Swiss Re expects ‘drastic’ price adjustment in January renewals: CFO Dacey

Global reinsurance giant Swiss Re is anticipating a “drastic” price adjustment in the January 1 renewal season, according to comments from its chief financial officer (CFO) John Dacey this morning.

Speaking on an earnings call following the announcement of Swiss Re’s results today, Chief Financial Officer Dacey explained how the reinsurer is looking at market supply and demand dynamics and what its customers can expect it during the all-important January 2023 renewal season.

Regarding market forces, Dacey explained that “we are seeing a dislocation in the reinsurance market in general and natural disasters in particular. It is clear that, among other things, inflation has increased the value of assets around the world, increased the level of protection required by these asset owners from major corporations, and increased the amount of exposures that the main companies would like to reinsure.

For Swiss Re itself, that doesn’t necessarily mean the company will increase its own exposure, Dacey said, despite the opportunity presented.

But, “What we will be is an engaged participant in this space as we move forward,” he said.

Continuing, “We will work with clients who are willing to recognize underlying risks and appropriate pricing.

“But I would expect a significant increase in that price and I would expect a significant increase in risk retention by primary companies as we move forward.”

Going on to say, “I think it is clear to all that we would not just wait but demand better expected returns on the business we write and therefore discussions with our clients reflect in some respects this reality, but some people are likely to leave unhappy with the amount of price increase we think is appropriate at this time.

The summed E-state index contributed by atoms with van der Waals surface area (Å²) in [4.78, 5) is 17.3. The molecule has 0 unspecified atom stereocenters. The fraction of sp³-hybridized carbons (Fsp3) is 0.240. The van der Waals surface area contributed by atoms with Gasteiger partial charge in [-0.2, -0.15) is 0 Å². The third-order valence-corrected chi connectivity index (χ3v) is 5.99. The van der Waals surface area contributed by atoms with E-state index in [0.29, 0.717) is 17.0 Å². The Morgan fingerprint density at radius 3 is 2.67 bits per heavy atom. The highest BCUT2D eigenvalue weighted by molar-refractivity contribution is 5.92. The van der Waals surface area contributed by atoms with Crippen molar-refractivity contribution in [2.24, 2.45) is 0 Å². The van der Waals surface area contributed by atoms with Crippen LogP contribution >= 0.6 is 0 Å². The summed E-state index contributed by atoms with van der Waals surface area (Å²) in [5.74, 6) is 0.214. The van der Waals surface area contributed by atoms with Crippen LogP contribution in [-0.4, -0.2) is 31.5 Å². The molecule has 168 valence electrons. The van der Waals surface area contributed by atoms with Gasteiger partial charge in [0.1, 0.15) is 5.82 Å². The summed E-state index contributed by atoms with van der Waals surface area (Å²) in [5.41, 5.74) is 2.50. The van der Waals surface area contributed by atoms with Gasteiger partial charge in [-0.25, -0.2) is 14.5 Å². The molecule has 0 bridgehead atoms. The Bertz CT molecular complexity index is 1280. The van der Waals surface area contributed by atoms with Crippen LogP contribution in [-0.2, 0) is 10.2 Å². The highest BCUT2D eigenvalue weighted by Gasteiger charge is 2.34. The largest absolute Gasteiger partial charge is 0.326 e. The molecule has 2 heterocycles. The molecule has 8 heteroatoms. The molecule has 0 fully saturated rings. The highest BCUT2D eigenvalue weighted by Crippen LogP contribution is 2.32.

“So we’ll see where the January 1 renewals go, but it’s going to be a challenge, generally speaking, and in particular when it comes to anything affecting the Florida market.”

Later, again during the January 2023 reinsurance renewals, Dacey said it was important to consider the backdrop.

“Which includes not only the fatigue, but also the frustration of third-party capital in the ILS market. Which includes a capacity reduction announced before Ian by a number of reinsurance participants in the nat cat space. And reflects an increase in broader asset values ​​and an increase in demand from major companies for coverage.

“Which means we have an imbalance, a classic supply-demand imbalance on January 1st and I expect prices to not show some sort of evolutionary adjustment, but rather an adjustment quite drastic to reflect the risk that is transferred onto these tail events,” he explained.

Finishing by adding: “We believe we have a good idea of ​​what an appropriate price is and we are in discussions with customers to ensure that they understand our models of anticipation of increased loss costs, but also the margins that we expect to be above that as we enter 2023.”

Earning margins, or a positive return on capital deployed, is becoming critical in natural catastrophe reinsurance, especially after years of failure by many players.

As we have often said, underwriters must cover their loss costs, their cost of capital, their expenses and a margin for their capital providers, over the cycle and over the long term.

This need has become more urgent given the recent historical performance of nat cat underwriting. The price increases necessary to guarantee positive returns to capital providers will therefore be significant.

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Eleanor C. William